Finally, a deal between the judiciary authorities and the Muslim Experts Association allowed to extend death certificates but without assigning cause of the dead, Dr. al-Alossy adds.

 

Curfew and epidemics prevision

 

The General Hospital receives currently the visits of the US troops on regular bases

 

 although they are not so aggressive as during the assault last November. The Hospital does not register -as his Director affirms discretely- injured combatants despite of the fact that the clashes with the marine patrolling the city take place on a daily basis. What the Hospital register are the civilians wounded by the shooting of the US soldiers in the check pints or during the curfew. Also frequent are the admission of civilians injured by the detonation of no-exploded bombs, as it is the case of two minor brothers in the Centre when CEOSI Delegation visits the Hospital.

The existing curfew in the city from 9.00 p.m. (until few weeks ago from 5.00 pm) to day-break, makes difficult the health assistance for a population that can not move from one place to the General Hospital or to the public centres yet available, or to the popular health committees that have been established by the citizens with private or foreign contributions. In case of childbirths or urgencies, the director states, the relatives have to call by phone to the Hospital so an ambulance necessarily escorted by a US military vehicle can go to the house and visit or taking the patient. The problem, according to Dr. Al_ayossy, is that at least 60% of the telephone lines in the city are not operative.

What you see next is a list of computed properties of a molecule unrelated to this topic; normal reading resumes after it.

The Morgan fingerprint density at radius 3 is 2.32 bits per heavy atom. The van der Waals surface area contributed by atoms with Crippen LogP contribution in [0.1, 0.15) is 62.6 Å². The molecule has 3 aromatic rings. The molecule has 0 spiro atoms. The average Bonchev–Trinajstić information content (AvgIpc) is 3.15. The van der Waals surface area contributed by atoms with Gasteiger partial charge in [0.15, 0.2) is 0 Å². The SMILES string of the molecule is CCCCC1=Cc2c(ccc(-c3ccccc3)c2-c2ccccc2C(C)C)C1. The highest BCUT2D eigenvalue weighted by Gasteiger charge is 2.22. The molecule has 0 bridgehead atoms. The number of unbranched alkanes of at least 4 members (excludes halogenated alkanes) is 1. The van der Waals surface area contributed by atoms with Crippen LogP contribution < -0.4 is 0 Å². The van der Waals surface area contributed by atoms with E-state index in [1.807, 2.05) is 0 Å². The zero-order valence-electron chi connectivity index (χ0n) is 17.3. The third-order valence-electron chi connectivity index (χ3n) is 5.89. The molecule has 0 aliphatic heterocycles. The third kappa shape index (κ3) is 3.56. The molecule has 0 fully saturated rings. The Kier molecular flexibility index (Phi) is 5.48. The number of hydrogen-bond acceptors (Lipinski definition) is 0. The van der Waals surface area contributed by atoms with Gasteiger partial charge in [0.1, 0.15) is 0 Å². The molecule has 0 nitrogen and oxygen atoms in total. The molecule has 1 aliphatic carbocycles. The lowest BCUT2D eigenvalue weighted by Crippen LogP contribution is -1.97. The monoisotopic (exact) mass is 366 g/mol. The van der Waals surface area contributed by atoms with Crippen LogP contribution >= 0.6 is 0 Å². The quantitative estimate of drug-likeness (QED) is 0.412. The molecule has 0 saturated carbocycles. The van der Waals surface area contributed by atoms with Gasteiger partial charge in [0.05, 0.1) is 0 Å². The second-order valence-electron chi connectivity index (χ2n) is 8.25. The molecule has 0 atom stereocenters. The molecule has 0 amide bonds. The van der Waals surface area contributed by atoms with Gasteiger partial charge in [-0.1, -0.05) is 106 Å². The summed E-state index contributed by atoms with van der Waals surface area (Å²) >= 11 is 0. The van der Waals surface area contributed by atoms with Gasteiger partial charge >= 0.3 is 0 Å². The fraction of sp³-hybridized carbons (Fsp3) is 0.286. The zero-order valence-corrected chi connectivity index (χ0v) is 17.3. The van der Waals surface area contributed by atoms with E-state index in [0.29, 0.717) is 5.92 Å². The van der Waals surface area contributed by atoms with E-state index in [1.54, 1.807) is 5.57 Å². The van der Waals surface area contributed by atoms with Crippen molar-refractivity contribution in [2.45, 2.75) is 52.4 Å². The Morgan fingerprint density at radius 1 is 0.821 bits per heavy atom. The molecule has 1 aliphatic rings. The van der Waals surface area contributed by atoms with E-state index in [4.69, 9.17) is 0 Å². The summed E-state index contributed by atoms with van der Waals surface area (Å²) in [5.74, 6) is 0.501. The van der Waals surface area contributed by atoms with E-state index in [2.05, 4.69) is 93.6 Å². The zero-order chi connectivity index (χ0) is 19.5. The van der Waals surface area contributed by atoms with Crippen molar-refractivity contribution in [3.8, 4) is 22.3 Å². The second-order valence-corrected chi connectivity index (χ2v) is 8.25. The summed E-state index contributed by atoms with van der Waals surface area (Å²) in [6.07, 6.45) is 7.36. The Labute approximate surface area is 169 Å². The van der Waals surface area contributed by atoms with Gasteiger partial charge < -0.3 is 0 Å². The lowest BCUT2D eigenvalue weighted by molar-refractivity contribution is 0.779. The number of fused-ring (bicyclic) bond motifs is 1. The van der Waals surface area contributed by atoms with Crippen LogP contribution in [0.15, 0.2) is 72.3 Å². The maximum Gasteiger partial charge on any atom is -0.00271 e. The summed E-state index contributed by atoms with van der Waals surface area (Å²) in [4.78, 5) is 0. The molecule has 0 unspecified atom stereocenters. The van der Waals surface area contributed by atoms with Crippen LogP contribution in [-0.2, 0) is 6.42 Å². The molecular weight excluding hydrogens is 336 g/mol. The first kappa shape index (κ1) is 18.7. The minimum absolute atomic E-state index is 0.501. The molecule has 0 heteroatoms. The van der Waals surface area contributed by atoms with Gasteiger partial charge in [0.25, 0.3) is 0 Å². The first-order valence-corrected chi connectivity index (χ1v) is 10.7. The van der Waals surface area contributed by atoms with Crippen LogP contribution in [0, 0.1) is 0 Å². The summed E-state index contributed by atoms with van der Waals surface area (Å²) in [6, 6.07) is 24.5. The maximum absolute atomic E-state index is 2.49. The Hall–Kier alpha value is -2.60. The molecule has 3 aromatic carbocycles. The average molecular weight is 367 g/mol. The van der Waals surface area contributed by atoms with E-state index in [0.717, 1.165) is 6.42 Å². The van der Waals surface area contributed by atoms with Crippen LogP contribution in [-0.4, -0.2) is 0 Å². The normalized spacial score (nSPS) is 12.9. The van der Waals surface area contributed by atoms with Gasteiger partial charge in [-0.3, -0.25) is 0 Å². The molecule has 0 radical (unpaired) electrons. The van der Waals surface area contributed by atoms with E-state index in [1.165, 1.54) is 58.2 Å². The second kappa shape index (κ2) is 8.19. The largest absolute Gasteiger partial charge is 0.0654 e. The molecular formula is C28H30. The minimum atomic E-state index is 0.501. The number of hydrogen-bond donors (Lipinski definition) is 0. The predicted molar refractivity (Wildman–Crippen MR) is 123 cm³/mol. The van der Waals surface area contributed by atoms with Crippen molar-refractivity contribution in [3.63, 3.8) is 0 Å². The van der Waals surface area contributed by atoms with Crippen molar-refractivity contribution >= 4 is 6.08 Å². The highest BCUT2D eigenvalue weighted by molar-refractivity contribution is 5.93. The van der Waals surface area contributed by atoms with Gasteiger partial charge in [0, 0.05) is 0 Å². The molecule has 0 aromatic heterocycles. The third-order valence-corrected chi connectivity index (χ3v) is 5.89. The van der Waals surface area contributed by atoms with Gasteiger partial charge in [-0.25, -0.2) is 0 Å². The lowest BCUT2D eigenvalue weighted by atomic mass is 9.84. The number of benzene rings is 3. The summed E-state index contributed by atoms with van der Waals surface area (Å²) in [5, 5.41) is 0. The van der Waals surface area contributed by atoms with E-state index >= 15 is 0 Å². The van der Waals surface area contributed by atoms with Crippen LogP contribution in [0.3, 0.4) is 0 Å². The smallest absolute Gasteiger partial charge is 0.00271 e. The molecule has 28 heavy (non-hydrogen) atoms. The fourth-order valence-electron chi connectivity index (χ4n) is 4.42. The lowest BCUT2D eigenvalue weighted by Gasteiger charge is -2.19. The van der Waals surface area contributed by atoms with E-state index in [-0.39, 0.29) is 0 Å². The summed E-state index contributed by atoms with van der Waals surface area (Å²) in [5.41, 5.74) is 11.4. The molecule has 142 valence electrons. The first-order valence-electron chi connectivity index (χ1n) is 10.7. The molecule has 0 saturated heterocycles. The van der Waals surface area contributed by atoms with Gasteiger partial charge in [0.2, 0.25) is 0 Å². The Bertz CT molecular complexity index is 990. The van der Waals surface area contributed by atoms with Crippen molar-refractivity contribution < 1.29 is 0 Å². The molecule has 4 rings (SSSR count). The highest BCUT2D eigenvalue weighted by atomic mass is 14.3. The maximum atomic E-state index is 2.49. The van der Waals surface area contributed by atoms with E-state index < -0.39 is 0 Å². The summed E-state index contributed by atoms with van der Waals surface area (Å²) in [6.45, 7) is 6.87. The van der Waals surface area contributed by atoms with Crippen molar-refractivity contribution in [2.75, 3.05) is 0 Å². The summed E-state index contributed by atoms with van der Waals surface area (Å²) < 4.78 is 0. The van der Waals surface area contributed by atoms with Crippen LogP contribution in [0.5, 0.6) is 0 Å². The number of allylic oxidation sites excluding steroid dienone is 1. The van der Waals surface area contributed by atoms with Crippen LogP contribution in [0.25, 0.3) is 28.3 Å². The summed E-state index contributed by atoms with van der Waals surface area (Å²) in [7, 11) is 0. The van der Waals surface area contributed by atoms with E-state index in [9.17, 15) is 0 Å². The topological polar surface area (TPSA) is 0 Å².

Particularly grave is the health situation of the refugees that are returning to the city to live literally over the ruins of their destroyed houses in tends given by United Nations.

Dr. al-Alossy is particularly afraid of the expansion of infectious diseases in summer as consequence of the lack of potable water and the destruction of the depuration system of sewage. Big plastic water tanks in grey or red not well tested in salubriousness providing water for the population can be seen in many places of the devastated city.

Since last November when a journalist of the British BBC visited the Hospital, no other media has showed interest for the situation in the medical centre or has been able to come inside.

 

 

Notes:

1. The chronic of the Delegation's enter to Fallujah will be publisher next 10th May in IraqSolidaridad.
2. See in IraqSolidaridad:
Cierre de la primera fase de la campaña de ayuda sanitaria a la población de Faluya: 15.000 euros recaudados se destinarán al Hospital Central, devastado en noviembre
3. See in IraqSolidaridad the Report of CEDHD on Fallujah:
Las organizaciones de Faluya remiten sendos informes sobre la violación de derechos humanos durante el asalto y ocupación de Faluya y la situación de los refugiados de esta ciudad
4. CEOSI has a copy of this CD as well as of the lists related to the pictures of the corpses and provided by the US occupation authorities.

 
http://www.nodo50.org/iraq/2004-2005/docs/ceosi-iraq_faluya_5-05-05.html